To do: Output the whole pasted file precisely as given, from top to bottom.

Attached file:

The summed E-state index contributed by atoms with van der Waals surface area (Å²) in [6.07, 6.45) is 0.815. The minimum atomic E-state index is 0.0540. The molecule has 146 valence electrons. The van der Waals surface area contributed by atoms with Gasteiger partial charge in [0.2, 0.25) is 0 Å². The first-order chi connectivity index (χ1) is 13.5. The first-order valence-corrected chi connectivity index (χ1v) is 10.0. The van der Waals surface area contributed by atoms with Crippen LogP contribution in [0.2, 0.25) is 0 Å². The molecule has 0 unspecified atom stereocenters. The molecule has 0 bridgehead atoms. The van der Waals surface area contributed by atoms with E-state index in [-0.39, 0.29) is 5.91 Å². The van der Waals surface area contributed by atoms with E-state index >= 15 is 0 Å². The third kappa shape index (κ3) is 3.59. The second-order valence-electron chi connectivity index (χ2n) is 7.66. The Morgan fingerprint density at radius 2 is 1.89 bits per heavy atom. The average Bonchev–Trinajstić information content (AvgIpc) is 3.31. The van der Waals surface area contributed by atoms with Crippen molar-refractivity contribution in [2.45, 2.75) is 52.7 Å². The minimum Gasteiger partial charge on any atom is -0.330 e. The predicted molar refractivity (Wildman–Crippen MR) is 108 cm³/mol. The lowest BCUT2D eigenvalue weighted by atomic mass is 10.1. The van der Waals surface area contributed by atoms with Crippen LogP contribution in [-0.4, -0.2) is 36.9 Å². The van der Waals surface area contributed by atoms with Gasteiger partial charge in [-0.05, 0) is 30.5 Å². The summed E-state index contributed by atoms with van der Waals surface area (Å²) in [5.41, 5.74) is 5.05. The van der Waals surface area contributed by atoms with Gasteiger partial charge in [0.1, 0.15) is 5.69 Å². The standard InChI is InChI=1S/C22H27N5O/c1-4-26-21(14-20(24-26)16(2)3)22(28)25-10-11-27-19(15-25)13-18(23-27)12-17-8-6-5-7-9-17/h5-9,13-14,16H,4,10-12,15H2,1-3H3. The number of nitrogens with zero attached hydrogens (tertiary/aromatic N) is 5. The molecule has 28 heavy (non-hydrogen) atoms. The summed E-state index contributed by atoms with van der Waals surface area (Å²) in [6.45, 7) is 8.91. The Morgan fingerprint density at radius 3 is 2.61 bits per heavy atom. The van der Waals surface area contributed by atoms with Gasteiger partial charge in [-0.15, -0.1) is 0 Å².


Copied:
The summed E-state index contributed by atoms with van der Waals surface area (Å²) in [6.07, 6.45) is 0.815. The minimum atomic E-state index is 0.0540. The molecule has 146 valence electrons. The van der Waals surface area contributed by atoms with Gasteiger partial charge in [0.2, 0.25) is 0 Å². The first-order chi connectivity index (χ1) is 13.5. The first-order valence-corrected chi connectivity index (χ1v) is 10.0. The van der Waals surface area contributed by atoms with Crippen LogP contribution in [0.2, 0.25) is 0 Å². The molecule has 0 unspecified atom stereocenters. The molecule has 0 bridgehead atoms. The van der Waals surface area contributed by atoms with E-state index in [-0.39, 0.29) is 5.91 Å². The van der Waals surface area contributed by atoms with E-state index >= 15 is 0 Å². The third kappa shape index (κ3) is 3.59. The second-order valence-electron chi connectivity index (χ2n) is 7.66. The Morgan fingerprint density at radius 2 is 1.89 bits per heavy atom. The average Bonchev–Trinajstić information content (AvgIpc) is 3.31. The van der Waals surface area contributed by atoms with Crippen molar-refractivity contribution in [2.45, 2.75) is 52.7 Å². The minimum Gasteiger partial charge on any atom is -0.330 e. The predicted molar refractivity (Wildman–Crippen MR) is 108 cm³/mol. The lowest BCUT2D eigenvalue weighted by atomic mass is 10.1. The van der Waals surface area contributed by atoms with Crippen LogP contribution in [-0.4, -0.2) is 36.9 Å². The van der Waals surface area contributed by atoms with Gasteiger partial charge in [-0.05, 0) is 30.5 Å². The summed E-state index contributed by atoms with van der Waals surface area (Å²) in [5.41, 5.74) is 5.05. The van der Waals surface area contributed by atoms with Gasteiger partial charge in [0.1, 0.15) is 5.69 Å². The standard InChI is InChI=1S/C22H27N5O/c1-4-26-21(14-20(24-26)16(2)3)22(28)25-10-11-27-19(15-25)13-18(23-27)12-17-8-6-5-7-9-17/h5-9,13-14,16H,4,10-12,15H2,1-3H3. The number of nitrogens with zero attached hydrogens (tertiary/aromatic N) is 5. The molecule has 28 heavy (non-hydrogen) atoms. The summed E-state index contributed by atoms with van der Waals surface area (Å²) in [6.45, 7) is 8.91. The Morgan fingerprint density at radius 3 is 2.61 bits per heavy atom. The van der Waals surface area contributed by atoms with Gasteiger partial charge in [-0.15, -0.1) is 0 Å².